“At full speed, it works almost like a blender, but when we slow it down, it has a massaging effect,” says Lees. “The two spirals are independently adjustable in speed and direction of rotation. It’s very versatile.
“Because the Variomix can work so quickly, we can achieve a homogenised product in a single process.”
As Paul Morican, sales team manager at Handtmann, points out, there are multiple ways of mincing, blending, chopping and bowl chopping to obtain the required end-result but the Variomix potentially eliminates two or three of these processes to arrive at the same – or an even better – result. “That individual piece of kit is a lot cheaper to run than a bowl chopper that is sucking up all the energy from a factory, for example, or a mixer grinder that requires plate sharpening all the time. or even replacement. So it’s a single process to get producer to where they want to be with their product.”
As an example, Lees points to one particular meat-free product where the Variomix enabled the company to reduce the mixing time down from over 50 minutes per batch to less than 15 minutes.
“If you do a coloured product, for example, you can see the colour incorporate and blend into the mix easily, whereas if you were using a standard mixer, you would still get clumps of colour that haven’t been combined so quickly,” he says. “It’s revolutionary and very quick.”
Ranging in size from 350 litres up to a 4,000-litre capacity, the Variomix is suitable for manufacturers of all sizes, says Lees. With two versions – a standard upright model that discharges to one side or the other depending on preference and a flexible tilting option, the IKVM500VAC – the machine is a “game-changer” in the mixing process, he adds. “The mixers are designed so that they can discharge quickly and easily into tote bins, emulsifiers or hoppers, taking the product on to the next stage. It’s designed with that in mind. We do paddle mixers and screw mixers, as do other manufacturers, but for every application that we look at, the Variomix is going to do it better, faster and more thoroughly.”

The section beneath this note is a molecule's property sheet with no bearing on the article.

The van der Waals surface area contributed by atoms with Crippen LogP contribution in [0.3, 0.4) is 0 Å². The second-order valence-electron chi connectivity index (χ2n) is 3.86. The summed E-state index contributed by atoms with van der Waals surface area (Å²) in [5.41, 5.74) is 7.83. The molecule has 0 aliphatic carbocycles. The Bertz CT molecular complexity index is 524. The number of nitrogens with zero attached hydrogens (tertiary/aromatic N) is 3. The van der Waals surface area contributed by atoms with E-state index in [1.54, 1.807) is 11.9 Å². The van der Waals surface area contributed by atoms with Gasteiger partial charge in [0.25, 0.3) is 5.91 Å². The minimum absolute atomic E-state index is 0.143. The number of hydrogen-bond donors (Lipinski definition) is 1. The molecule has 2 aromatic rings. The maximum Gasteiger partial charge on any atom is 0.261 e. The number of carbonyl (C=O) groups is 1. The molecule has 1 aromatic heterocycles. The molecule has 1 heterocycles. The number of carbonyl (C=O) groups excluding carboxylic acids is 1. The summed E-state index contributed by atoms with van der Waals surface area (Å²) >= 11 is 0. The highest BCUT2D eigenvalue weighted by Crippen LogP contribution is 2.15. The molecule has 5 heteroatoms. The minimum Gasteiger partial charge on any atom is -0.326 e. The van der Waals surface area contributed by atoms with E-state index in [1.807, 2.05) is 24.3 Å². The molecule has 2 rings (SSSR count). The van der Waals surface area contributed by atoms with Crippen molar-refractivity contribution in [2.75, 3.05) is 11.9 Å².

Due its intense but gentle action, the company is seeing interest from deli, sandwich fillings, soup and sauces manufacturers, he notes. “Not only do we mix, but we can also cook with steam in these vessels, we can chill and it can have a double jacket to temper products.”
At its test kitchen in Leighton Buzzard, the company can offer customers a “top to bottom” product testing solution, says Morican. “The service we can extend to customers is not just the mixer; we’ve got the ability to prove product beyond that into a meat-free sausage or burger, for example. And tasting panels on products where we’ve used the Variomix suggest that the end-result is a better taste and texture.”
The Variomix is already in use at one major UK meat-free manufacturer and Handtmann has high hopes for its adoption across the industry in the next couple of years. “Thanks to our learnings with the impact of this machine, we’re just getting to grips with the radical value proposition it offers,” says Morican. “Through the work that we’re doing and the machines we already have out there as a reference, my hope is that it becomes the benchmark in meat-free production environments as the fastest, most efficient and economical solution for creating a homogenous meat-free product.”
To find out more about the Inotec Variomix, contact Handtmann here. To see the Variomix in action, click on the video below
5 See 4, plus Grabowska, K. J., Zhu, S., Dekkers, B. L., de Ruijter, N. C., Gieteling, J., & van der Goot, A. J. (2016). Shear-induced structuring as a tool to make anisotropic materials using soy protein concentrate. Journal of Food Engineering, 188, 77-86.